Just because someone appears to be following God outwardly, through circumcision and other outward actions, does not mean that he or she is following God and pursuing righteous living.
Paul continues to address the competing Jewish “authorities” who are slandering his message (3:8) to the Roman believers whose faith is being proclaimed throughout the world (1:8). The competitors’ core claim of authority seems to be rooted in their Jewishness as well as their knowledge of the Bible, particularly the law. It will also become clear that a major part of the claim of these competing Jewish “authorities” is that these Roman believers are lacking because they aren’t circumcised and are not following the Jewish rules and ways (including being under the authority of the competing Jewish “authorities”).
Paul is, of course, also Jewish, a Pharisee, and a “Hebrew of Hebrews” (Philippians 3:5). Although Paul maintained his Jewishness throughout his ministry, Paul placed no basis for his calling or his authority in his being Jewish, but in his being called by Jesus (Romans 1:1).
Paul closes this segment of his argument against the competing Jewish “authorities” by contrasting the things the “authorities” emphasize with the things God actually cares about. The competing Jewish “authorities” emphasize outward “goodness” including religious ceremonial activities such as circumcision. God emphasizes inward things of the heart. The competing Jewish “authorities” elevate the letter of the law, while God cares about the spirit of the law.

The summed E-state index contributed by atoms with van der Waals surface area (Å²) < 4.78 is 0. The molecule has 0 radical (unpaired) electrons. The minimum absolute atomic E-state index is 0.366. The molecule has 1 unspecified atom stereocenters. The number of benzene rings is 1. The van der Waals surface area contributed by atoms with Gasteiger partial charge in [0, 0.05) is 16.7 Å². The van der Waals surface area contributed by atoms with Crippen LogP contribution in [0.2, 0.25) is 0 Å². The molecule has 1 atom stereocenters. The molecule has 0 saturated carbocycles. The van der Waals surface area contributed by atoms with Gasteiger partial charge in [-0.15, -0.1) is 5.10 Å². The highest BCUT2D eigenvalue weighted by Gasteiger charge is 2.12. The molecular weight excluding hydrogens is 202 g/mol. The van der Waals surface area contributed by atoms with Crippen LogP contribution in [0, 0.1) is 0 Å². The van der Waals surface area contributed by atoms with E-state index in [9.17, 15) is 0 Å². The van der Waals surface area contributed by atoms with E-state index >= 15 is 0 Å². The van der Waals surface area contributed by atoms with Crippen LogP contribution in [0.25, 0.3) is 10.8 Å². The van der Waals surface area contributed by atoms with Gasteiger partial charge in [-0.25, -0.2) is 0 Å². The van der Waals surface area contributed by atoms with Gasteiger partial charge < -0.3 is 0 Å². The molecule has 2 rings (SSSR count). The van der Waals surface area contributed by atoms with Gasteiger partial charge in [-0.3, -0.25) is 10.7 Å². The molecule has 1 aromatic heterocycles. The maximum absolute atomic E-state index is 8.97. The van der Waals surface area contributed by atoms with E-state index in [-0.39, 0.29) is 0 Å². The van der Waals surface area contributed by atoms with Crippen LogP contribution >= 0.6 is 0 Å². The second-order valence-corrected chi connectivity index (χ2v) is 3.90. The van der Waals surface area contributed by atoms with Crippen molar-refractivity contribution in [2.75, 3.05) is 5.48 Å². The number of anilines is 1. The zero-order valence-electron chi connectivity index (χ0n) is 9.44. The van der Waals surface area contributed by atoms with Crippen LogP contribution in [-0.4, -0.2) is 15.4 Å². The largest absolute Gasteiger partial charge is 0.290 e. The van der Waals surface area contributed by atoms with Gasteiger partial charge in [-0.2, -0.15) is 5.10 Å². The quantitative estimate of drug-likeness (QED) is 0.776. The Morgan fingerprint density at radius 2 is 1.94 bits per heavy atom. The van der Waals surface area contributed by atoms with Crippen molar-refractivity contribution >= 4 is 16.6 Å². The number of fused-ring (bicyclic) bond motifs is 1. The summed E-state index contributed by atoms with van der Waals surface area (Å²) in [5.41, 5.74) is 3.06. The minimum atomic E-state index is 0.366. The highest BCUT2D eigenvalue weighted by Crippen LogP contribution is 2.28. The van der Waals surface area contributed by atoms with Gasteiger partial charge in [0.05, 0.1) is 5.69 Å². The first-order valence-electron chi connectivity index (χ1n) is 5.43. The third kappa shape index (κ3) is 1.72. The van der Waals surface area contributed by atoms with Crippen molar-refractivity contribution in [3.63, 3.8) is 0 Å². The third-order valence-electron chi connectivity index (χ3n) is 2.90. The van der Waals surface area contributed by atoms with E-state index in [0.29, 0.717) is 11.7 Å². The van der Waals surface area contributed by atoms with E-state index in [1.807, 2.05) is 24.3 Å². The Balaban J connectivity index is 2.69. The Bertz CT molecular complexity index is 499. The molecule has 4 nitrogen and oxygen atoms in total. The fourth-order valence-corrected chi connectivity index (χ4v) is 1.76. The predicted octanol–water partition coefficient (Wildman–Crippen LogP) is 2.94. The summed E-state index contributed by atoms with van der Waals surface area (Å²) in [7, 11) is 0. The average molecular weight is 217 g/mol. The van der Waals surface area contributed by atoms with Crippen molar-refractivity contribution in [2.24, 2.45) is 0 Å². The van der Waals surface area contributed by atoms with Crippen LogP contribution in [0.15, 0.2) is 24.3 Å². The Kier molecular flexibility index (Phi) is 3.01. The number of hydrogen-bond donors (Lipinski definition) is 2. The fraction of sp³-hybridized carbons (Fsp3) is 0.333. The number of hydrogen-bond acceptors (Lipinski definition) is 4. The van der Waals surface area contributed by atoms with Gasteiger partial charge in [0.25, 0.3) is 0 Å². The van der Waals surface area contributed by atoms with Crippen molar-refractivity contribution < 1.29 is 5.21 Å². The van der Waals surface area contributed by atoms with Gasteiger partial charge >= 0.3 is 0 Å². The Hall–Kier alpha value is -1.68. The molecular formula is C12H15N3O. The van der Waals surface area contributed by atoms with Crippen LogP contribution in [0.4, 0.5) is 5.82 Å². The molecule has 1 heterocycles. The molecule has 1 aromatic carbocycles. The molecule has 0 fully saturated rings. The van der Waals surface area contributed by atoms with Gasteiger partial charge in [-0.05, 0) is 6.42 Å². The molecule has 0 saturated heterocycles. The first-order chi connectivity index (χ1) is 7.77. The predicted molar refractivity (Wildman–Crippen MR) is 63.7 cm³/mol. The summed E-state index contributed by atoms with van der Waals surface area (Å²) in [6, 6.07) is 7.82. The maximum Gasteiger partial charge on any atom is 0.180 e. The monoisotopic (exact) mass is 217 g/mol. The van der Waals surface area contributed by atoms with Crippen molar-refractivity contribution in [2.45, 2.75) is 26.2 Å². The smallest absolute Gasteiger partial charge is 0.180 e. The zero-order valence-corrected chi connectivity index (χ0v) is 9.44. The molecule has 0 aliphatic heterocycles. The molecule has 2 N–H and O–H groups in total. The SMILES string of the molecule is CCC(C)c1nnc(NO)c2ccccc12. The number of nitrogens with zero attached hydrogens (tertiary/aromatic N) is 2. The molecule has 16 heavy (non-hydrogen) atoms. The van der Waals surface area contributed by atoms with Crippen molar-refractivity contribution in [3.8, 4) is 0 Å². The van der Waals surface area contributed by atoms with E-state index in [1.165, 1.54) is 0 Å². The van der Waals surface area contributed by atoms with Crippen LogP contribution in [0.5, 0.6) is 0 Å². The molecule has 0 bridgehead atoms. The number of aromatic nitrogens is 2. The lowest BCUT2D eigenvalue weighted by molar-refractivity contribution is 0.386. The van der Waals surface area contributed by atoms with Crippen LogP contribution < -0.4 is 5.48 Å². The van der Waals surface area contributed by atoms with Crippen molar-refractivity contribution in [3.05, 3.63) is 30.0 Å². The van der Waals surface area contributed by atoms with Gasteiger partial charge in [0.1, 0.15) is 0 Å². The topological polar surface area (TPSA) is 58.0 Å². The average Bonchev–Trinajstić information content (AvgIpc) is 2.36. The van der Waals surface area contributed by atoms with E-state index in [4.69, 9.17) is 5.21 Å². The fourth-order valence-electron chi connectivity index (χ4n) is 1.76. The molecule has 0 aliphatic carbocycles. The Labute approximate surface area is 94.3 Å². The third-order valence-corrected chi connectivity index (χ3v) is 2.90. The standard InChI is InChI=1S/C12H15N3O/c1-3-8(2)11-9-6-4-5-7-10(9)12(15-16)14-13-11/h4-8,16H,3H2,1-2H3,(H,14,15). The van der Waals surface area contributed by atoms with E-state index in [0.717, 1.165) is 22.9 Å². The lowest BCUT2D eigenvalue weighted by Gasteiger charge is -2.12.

Man’s motive to convey outward “religiosity” and obey the letter of the law is to gain praise from men. Keeping the spirit of the law and serving others from the heart is what pleases God.
One theme that Paul will weave throughout this letter to the believers in Rome (one of the themes of his entire ministry) is the importance of focusing on pleasing God rather than pleasing people. We saw this already in Paul’s comments on the subject in Romans 2:5-8, where Paul elevates “patient continuance in doing good” so that we can gain “glory, honor, and immortality” in the eyes of God.
28 For he is not a Jew who is one outwardly, nor is circumcision that which is outward in the flesh. 29 But he is a Jew who is one inwardly; and circumcision is that which is of the heart, by the Spirit, not by the letter; and his praise is not from men, but from God.
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